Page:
By: Waterkeeper Alliance
The “Ghost Fleet of Suisun Bay”– the decaying military ships that poisoned the San Francisco Bay ecosystem for 40 years – is finally gone, as a result of legal action brought against the federal government in 2007 by San Francisco Baykeeper, Arc Ecology, and the Natural Resources Defense Council (NRDC). Removal of the 57 mothballed ships and cleanup of the bay began in 2010 and was completed in late 2017.
The Ghost Fleet was a group of long-defunct vessels from World War II and the Korean War, stored in Suisun Bay, a large northern inlet of San Francisco Bay, for possible emergency reactivation. But, never again deployed, they slowly decayed, leaking fuel, rusting and shedding metals and toxic paint – an estimated 20 tons of contaminants – into the bay. Pollutants in the mud directly below the Ghost Fleet were found to be in concentrations that exceeded California’s hazardous-waste toxicity criteria.
“The pollution levels were high enough to harm bottom-dwelling species, like green sturgeon and Sacramento splittail, which means those toxins were also introduced into the bay’s food chain,” said San Francisco Baykeeper Sejal Choksi-Chugh.
Suisun Bay and the adjacent Suisun Marsh – the largest brackish marsh in the western United States – provide critical habitat for several species of endangered fish, including Chinook salmon and Delta smelt. The wetlands in the area are home to hundreds of native bird species, and they are an important feeding stop for thousands of migrating water birds each year.
Baykeeper’s agreement with the federal government called for measures that went beyond national environmental requirements. It mandated that the federal government first remove paint chips and metals from the decks of all 57 ships. Over 140 tons of paint and rust chips were collected in large barrels and taken to a hazardous-waste-disposal facility. The government was also required to clean the hulls in dry-docks in order to remove invasive species and peeling paint without harming the bay, as well as implementing annual stormwater-pollution controls, such as water filters and maintenance sweeping, to keep rain from sending more contaminants into the bay. Finally, the government had to remove the ships in the worst condition first, in order to clean up the most urgent pollution threats as quickly as possible.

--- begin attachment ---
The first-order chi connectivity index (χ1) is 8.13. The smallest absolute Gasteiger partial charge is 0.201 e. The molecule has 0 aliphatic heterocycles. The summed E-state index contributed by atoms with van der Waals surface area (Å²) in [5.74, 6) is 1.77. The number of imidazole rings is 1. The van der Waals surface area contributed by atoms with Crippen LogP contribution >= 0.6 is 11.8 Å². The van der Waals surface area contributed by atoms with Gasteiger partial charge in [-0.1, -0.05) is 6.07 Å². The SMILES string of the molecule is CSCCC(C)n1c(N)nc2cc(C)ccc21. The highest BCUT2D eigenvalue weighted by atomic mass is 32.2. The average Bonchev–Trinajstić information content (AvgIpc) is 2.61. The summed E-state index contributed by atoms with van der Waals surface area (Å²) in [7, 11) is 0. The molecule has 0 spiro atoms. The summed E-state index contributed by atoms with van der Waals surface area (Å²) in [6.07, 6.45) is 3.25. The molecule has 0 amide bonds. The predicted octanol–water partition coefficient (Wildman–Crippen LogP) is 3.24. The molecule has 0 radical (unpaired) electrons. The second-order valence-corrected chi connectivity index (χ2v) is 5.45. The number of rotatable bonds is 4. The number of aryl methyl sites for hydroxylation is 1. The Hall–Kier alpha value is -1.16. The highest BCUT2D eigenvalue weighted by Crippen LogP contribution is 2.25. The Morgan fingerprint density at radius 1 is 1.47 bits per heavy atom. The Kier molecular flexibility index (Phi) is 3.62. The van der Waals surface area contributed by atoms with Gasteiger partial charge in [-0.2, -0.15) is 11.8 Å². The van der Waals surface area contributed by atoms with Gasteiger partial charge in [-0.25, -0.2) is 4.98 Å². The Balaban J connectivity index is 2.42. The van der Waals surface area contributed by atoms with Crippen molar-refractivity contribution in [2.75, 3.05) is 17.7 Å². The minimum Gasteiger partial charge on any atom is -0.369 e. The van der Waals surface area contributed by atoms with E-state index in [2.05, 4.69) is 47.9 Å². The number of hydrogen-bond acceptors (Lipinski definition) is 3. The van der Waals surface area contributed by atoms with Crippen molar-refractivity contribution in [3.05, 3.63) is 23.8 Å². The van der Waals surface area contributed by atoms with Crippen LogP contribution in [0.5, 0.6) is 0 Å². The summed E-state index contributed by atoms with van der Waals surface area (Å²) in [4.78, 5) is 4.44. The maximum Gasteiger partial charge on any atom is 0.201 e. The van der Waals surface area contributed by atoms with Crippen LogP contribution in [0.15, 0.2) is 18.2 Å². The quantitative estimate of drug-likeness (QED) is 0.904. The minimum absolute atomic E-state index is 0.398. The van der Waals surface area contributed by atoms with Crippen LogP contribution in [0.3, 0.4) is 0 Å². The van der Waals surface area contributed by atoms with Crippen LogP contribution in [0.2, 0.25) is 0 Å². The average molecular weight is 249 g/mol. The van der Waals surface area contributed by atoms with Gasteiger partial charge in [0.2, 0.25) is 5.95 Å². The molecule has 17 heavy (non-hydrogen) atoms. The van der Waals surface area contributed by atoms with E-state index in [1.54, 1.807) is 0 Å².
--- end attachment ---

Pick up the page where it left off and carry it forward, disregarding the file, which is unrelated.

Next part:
“The pollution levels were high enough to harm bottom-dwelling species, like green sturgeon and Sacramento splittail, which means those toxins were also introduced into the bay’s food chain.”
— San Francisco Baykeeper Sejal Choksi-Chugh
Representatives from Baykeeper, Arc Ecology, NRDC and the Regional Water Quality Control Board conducted an onsite inspection each year. “Each time we found problems with some of the remaining ships, we made recommendations for improvements, and to their credit, the federal government implemented the new pollution controls,” said Choksi-Chugh.
Most of the ships that were removed have been dismantled and recycled. Some were dismantled locally at a former naval shipyard on Mare Island, in nearby Vallejo. The last two ships, the Cape Borda and the Cape Breton, were transferred to Mare Island for an initial cleaning, and traveled from there to Texas to be fully dismantled and recycled for parts.
Since the cleanup began, more surplus military ships have been transferred to Suisun Bay for storage. But the federal government is now required to comply with the Clean Water Act and use pollution controls to prevent contamination from these additional ships. “Moreover,” said Choksi-Chugh, “as a result of our legal action, the government indicated they would also apply the same pollution controls they agreed to in San Francisco Bay on mothballed ships nationwide.”
Experts estimate that the cleanup and removal of the Ghost Fleet has prevented an additional 50 tons of heavy metals from being blown and washed into San Francisco Bay.